Vattenfall’s Jänschwalde Demo Is Latest in String of CCS Projects Shelved

Vattenfall last week scrapped a much-awaited €1.5 billion ($2 billion) carbon capture and storage (CCS) demonstration project it planned to build and begin operating by 2015 in the German federal state of Brandenburg, blaming “insufficient will in German federal politics.”

A CCS draft bill was rejected by the Bundestag (or lower house) on September 23, and a mediation committee was formed to review the bill. But it adjourned twice in November “without result,” Vattenfall said in a statement.

"We must unfortunately accept that there is currently insufficient will in German federal politics to implement the European directive so that a CCS demonstration project in Germany could be possible,” said Tuomo Hatakka, head of business division production and Vattenfall’s country manager for Germany. “This is a harsh setback for innovation, climate change and the German economy,” he added.

Vattenfall emphasized that “A clear legal framework is needed and that the existing draft for the CCS law is, without substantial improvement, insufficient for multi-billion investments in further development of this technology.” Nevertheless, the company said it will continue development of CCS, including at the UK’s largest CCS pilot plant at Ferrybridge Power Station in West Yorkshire, which opened on Nov. 30. Vattenfall will also continue the test operation of the CCS pilot plant at Schwarze Pumpe in Germany and work for the development of a European carbon dioxide storage infrastructure.

The Jänschwalde project would have investigated both oxyfuel and postcombustion carbon capture technologies, outfitting two 250-MW boilers at the existing lignite-fired 3,000-MWe Jänschwalde power plant with a 250-MW oxyfuel boiler and a postcombustion capture unit. The demonstration was expected to capture 1.7 million metric tons per year of carbon dioxide at a rate of well over 90%.

The effort was slated to be a scale-up of Vattenfall’s 30-MW thermal pilot plant at Schwarze Pumpe—the world’s first oxyfuel pilot plant—and had received €180 million from the European Union’s European Energy Program of Recovery.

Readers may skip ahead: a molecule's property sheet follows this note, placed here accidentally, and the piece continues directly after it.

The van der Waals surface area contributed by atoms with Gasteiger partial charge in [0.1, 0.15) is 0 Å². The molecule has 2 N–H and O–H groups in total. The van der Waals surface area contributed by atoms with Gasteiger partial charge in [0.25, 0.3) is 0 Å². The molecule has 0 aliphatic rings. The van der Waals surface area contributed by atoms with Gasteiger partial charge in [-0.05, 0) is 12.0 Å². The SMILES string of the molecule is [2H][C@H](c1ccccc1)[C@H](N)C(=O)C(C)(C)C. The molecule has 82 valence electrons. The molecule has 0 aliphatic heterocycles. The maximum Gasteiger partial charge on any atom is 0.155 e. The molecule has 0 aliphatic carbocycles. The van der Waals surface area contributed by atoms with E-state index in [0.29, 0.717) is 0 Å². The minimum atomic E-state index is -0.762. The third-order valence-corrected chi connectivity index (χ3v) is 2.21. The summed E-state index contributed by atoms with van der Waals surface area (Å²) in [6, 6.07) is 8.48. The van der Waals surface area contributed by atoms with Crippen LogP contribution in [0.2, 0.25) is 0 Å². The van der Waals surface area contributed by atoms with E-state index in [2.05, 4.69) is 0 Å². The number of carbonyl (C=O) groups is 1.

Vattenfall’s cancellation of the plant is just the latest in a string of high-profile CCS plants that have been scrapped in the past year. In October, the UK pulled funding for a postcombustion CCS project being built at the 2,400-MW Longannet power station in Fife, Scotland, by ScottishPower, UK grid operator National Grid, and oil company Shell. In July, American Electric Power shelved its $668 million CCS project at its 1,300-MW Mountaineer Plant in New Haven, W.Va.—a project that had just completed validation—citing uncertain U.S. climate policy and a weak economy. Just a year ago, Basin Electric announced that the cost and timing of a proposed CCS project at the Antelope Valley Station had caused the plant’s directors to table the project indefinitely.

Even the Department of Energy’s FutureGen 2.0 oxycombustion project now hangs in limbo after Ameren Energy Resources in November pulled out of the venture spearheaded by the FutureGen Alliance. The alliance is negotiating an option to buy portions of Ameren’s Meredosia Energy Center in Illinois to continue development of that project.

Vattenfall’s pullback on the Jänschwalde project echoes German utility RWE’s decision earlier this year to halt engineering activities and defer implementation of an integrated gasification combined cycle plant with CCS in Hürth, citing a lack of an “adequate legal basis and promotion of acceptance of the CCS technology by policy makers.”

“The Carbon Storage Law (KSpG) passed by the German federal cabinet in April 2011, which is to enable the construction of demonstration plants in principle, unfortunately considerably tightens the existing CCS Directive of the EU,” RWE said on its website. “Shifting the decision on carbon storage from the federal government to the states (‘Länder veto clause’) as provided for by the law makes CO2 storage seem impossible for RWE in Germany.”

RWE said that without a CO2 storage facility, the route for the pipeline could not be planned. “Without the pipeline and storage facility, on the other hand, the construction of a power plant designed for CCS is neither viable nor sensible from the perspective of climate protection. Thus, RWE has to defer the first steps necessary to implement the IGCC project in Hürth and until further notice has discontinued the power plant project.”

According to the Massachusetts Institute of Technology, the cancellation or deferment of these projects poses little setback to the development of CCS technology. A database that the academic institution curates shows that several large-scale projects (of over 60 MW) are still on track to become operational between 2014 and 2020.

Sources: POWERnews, Vattenfall, RWE, MIT

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